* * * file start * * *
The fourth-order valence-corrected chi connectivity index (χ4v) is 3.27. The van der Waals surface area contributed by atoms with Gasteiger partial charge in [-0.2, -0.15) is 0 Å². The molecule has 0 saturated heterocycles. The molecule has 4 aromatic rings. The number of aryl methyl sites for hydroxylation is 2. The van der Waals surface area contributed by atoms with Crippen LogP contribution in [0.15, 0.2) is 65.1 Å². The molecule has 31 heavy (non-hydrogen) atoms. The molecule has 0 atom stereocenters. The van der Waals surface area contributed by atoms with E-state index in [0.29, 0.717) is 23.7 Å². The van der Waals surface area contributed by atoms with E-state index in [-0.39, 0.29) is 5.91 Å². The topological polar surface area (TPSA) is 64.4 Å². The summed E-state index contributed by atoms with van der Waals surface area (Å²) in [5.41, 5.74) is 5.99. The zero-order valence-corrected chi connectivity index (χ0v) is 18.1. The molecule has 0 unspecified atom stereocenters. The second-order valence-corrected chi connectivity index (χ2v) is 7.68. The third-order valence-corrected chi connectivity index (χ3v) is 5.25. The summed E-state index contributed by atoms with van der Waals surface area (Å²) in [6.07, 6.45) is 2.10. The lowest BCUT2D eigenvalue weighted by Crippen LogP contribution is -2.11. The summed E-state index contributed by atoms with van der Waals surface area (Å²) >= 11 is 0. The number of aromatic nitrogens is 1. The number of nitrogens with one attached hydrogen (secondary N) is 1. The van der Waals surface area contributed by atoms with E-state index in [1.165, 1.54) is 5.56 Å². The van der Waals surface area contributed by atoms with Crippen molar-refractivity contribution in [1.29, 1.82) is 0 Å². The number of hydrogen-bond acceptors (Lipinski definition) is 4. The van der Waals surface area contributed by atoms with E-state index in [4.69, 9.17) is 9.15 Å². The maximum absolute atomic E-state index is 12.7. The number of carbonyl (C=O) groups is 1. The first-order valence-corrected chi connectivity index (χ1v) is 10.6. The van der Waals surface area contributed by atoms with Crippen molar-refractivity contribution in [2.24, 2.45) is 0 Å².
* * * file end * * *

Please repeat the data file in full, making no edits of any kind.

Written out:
The fourth-order valence-corrected chi connectivity index (χ4v) is 3.27. The van der Waals surface area contributed by atoms with Gasteiger partial charge in [-0.2, -0.15) is 0 Å². The molecule has 0 saturated heterocycles. The molecule has 4 aromatic rings. The number of aryl methyl sites for hydroxylation is 2. The van der Waals surface area contributed by atoms with Crippen LogP contribution in [0.15, 0.2) is 65.1 Å². The molecule has 31 heavy (non-hydrogen) atoms. The molecule has 0 atom stereocenters. The van der Waals surface area contributed by atoms with E-state index in [0.29, 0.717) is 23.7 Å². The van der Waals surface area contributed by atoms with E-state index in [-0.39, 0.29) is 5.91 Å². The topological polar surface area (TPSA) is 64.4 Å². The summed E-state index contributed by atoms with van der Waals surface area (Å²) in [5.41, 5.74) is 5.99. The zero-order valence-corrected chi connectivity index (χ0v) is 18.1. The molecule has 0 unspecified atom stereocenters. The second-order valence-corrected chi connectivity index (χ2v) is 7.68. The third-order valence-corrected chi connectivity index (χ3v) is 5.25. The summed E-state index contributed by atoms with van der Waals surface area (Å²) in [6.07, 6.45) is 2.10. The lowest BCUT2D eigenvalue weighted by Crippen LogP contribution is -2.11. The summed E-state index contributed by atoms with van der Waals surface area (Å²) >= 11 is 0. The number of aromatic nitrogens is 1. The number of nitrogens with one attached hydrogen (secondary N) is 1. The van der Waals surface area contributed by atoms with E-state index in [1.165, 1.54) is 5.56 Å². The van der Waals surface area contributed by atoms with Crippen molar-refractivity contribution in [1.29, 1.82) is 0 Å². The number of hydrogen-bond acceptors (Lipinski definition) is 4. The van der Waals surface area contributed by atoms with E-state index in [4.69, 9.17) is 9.15 Å². The maximum absolute atomic E-state index is 12.7. The number of carbonyl (C=O) groups is 1. The first-order valence-corrected chi connectivity index (χ1v) is 10.6. The van der Waals surface area contributed by atoms with Crippen molar-refractivity contribution in [2.24, 2.45) is 0 Å².